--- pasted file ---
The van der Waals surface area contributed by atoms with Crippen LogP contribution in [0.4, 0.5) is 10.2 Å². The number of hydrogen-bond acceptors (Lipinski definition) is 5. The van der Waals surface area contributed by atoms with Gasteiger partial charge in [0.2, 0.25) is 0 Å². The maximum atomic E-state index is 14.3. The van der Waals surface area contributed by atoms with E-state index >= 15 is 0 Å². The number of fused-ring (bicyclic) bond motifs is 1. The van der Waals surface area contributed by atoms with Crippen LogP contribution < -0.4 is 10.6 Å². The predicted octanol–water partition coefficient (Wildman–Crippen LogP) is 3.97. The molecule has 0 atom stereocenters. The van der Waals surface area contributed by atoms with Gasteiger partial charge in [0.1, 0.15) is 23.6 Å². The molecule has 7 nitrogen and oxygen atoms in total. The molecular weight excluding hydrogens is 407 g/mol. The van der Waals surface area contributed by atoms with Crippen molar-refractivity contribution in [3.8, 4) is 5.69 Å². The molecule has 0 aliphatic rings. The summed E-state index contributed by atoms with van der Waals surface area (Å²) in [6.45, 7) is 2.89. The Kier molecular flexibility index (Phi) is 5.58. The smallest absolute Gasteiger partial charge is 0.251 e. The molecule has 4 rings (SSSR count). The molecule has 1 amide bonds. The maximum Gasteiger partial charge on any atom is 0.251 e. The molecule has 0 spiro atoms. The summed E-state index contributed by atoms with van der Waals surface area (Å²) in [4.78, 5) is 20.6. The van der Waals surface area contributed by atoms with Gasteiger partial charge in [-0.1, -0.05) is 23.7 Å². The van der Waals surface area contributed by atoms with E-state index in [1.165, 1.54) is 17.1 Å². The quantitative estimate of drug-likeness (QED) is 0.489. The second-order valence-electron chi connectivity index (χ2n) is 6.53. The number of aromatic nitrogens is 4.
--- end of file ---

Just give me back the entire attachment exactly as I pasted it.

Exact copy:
The van der Waals surface area contributed by atoms with Crippen LogP contribution in [0.4, 0.5) is 10.2 Å². The number of hydrogen-bond acceptors (Lipinski definition) is 5. The van der Waals surface area contributed by atoms with Gasteiger partial charge in [0.2, 0.25) is 0 Å². The maximum atomic E-state index is 14.3. The van der Waals surface area contributed by atoms with E-state index >= 15 is 0 Å². The number of fused-ring (bicyclic) bond motifs is 1. The van der Waals surface area contributed by atoms with Crippen LogP contribution < -0.4 is 10.6 Å². The predicted octanol–water partition coefficient (Wildman–Crippen LogP) is 3.97. The molecule has 0 atom stereocenters. The van der Waals surface area contributed by atoms with Gasteiger partial charge in [0.1, 0.15) is 23.6 Å². The molecule has 7 nitrogen and oxygen atoms in total. The molecular weight excluding hydrogens is 407 g/mol. The van der Waals surface area contributed by atoms with Crippen molar-refractivity contribution in [3.8, 4) is 5.69 Å². The molecule has 0 aliphatic rings. The summed E-state index contributed by atoms with van der Waals surface area (Å²) in [6.45, 7) is 2.89. The Kier molecular flexibility index (Phi) is 5.58. The smallest absolute Gasteiger partial charge is 0.251 e. The molecule has 4 rings (SSSR count). The molecule has 1 amide bonds. The maximum Gasteiger partial charge on any atom is 0.251 e. The molecule has 0 spiro atoms. The summed E-state index contributed by atoms with van der Waals surface area (Å²) in [4.78, 5) is 20.6. The van der Waals surface area contributed by atoms with Gasteiger partial charge in [-0.1, -0.05) is 23.7 Å². The van der Waals surface area contributed by atoms with E-state index in [1.165, 1.54) is 17.1 Å². The quantitative estimate of drug-likeness (QED) is 0.489. The second-order valence-electron chi connectivity index (χ2n) is 6.53. The number of aromatic nitrogens is 4.